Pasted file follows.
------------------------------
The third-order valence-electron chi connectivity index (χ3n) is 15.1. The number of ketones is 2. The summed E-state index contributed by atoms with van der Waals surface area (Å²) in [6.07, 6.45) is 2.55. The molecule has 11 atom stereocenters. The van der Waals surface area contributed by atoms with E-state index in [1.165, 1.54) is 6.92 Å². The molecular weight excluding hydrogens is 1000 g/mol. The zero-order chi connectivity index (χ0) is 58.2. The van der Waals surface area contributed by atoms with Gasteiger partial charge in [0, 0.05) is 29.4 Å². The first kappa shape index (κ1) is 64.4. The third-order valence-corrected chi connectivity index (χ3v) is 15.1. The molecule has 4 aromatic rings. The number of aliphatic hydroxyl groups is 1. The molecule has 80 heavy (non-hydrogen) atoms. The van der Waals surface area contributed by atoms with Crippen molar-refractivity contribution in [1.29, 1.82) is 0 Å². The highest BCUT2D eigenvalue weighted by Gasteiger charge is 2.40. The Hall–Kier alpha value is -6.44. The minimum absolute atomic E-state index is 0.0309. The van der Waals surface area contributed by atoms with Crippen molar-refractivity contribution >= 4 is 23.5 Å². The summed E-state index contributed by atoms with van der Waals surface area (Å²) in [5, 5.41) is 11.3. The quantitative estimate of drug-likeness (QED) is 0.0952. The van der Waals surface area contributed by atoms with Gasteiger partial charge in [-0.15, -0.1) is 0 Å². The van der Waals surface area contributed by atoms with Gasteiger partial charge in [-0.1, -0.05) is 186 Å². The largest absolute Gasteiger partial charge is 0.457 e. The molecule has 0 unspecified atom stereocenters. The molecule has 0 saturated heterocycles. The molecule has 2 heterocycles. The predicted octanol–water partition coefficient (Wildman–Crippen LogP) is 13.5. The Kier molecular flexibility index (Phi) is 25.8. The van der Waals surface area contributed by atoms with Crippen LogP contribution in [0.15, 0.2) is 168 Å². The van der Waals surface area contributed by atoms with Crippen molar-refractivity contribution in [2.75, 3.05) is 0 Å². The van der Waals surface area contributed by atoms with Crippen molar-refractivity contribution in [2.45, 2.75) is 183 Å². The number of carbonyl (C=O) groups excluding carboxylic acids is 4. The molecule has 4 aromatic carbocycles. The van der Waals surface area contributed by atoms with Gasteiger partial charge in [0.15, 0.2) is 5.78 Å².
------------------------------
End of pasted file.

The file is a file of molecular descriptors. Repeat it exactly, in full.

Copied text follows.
The third-order valence-electron chi connectivity index (χ3n) is 15.1. The number of ketones is 2. The summed E-state index contributed by atoms with van der Waals surface area (Å²) in [6.07, 6.45) is 2.55. The molecule has 11 atom stereocenters. The van der Waals surface area contributed by atoms with E-state index in [1.165, 1.54) is 6.92 Å². The molecular weight excluding hydrogens is 1000 g/mol. The zero-order chi connectivity index (χ0) is 58.2. The van der Waals surface area contributed by atoms with Gasteiger partial charge in [0, 0.05) is 29.4 Å². The first kappa shape index (κ1) is 64.4. The third-order valence-corrected chi connectivity index (χ3v) is 15.1. The molecule has 4 aromatic rings. The number of aliphatic hydroxyl groups is 1. The molecule has 80 heavy (non-hydrogen) atoms. The van der Waals surface area contributed by atoms with Crippen molar-refractivity contribution in [1.29, 1.82) is 0 Å². The highest BCUT2D eigenvalue weighted by Gasteiger charge is 2.40. The Hall–Kier alpha value is -6.44. The minimum absolute atomic E-state index is 0.0309. The van der Waals surface area contributed by atoms with Crippen molar-refractivity contribution >= 4 is 23.5 Å². The summed E-state index contributed by atoms with van der Waals surface area (Å²) in [5, 5.41) is 11.3. The quantitative estimate of drug-likeness (QED) is 0.0952. The van der Waals surface area contributed by atoms with Gasteiger partial charge in [-0.15, -0.1) is 0 Å². The van der Waals surface area contributed by atoms with Gasteiger partial charge in [-0.1, -0.05) is 186 Å². The largest absolute Gasteiger partial charge is 0.457 e. The molecule has 0 unspecified atom stereocenters. The molecule has 0 saturated heterocycles. The molecule has 2 heterocycles. The predicted octanol–water partition coefficient (Wildman–Crippen LogP) is 13.5. The Kier molecular flexibility index (Phi) is 25.8. The van der Waals surface area contributed by atoms with Crippen LogP contribution in [0.15, 0.2) is 168 Å². The van der Waals surface area contributed by atoms with Crippen molar-refractivity contribution in [2.75, 3.05) is 0 Å². The van der Waals surface area contributed by atoms with Crippen molar-refractivity contribution in [2.45, 2.75) is 183 Å². The number of carbonyl (C=O) groups excluding carboxylic acids is 4. The molecule has 4 aromatic carbocycles. The van der Waals surface area contributed by atoms with Gasteiger partial charge in [0.15, 0.2) is 5.78 Å².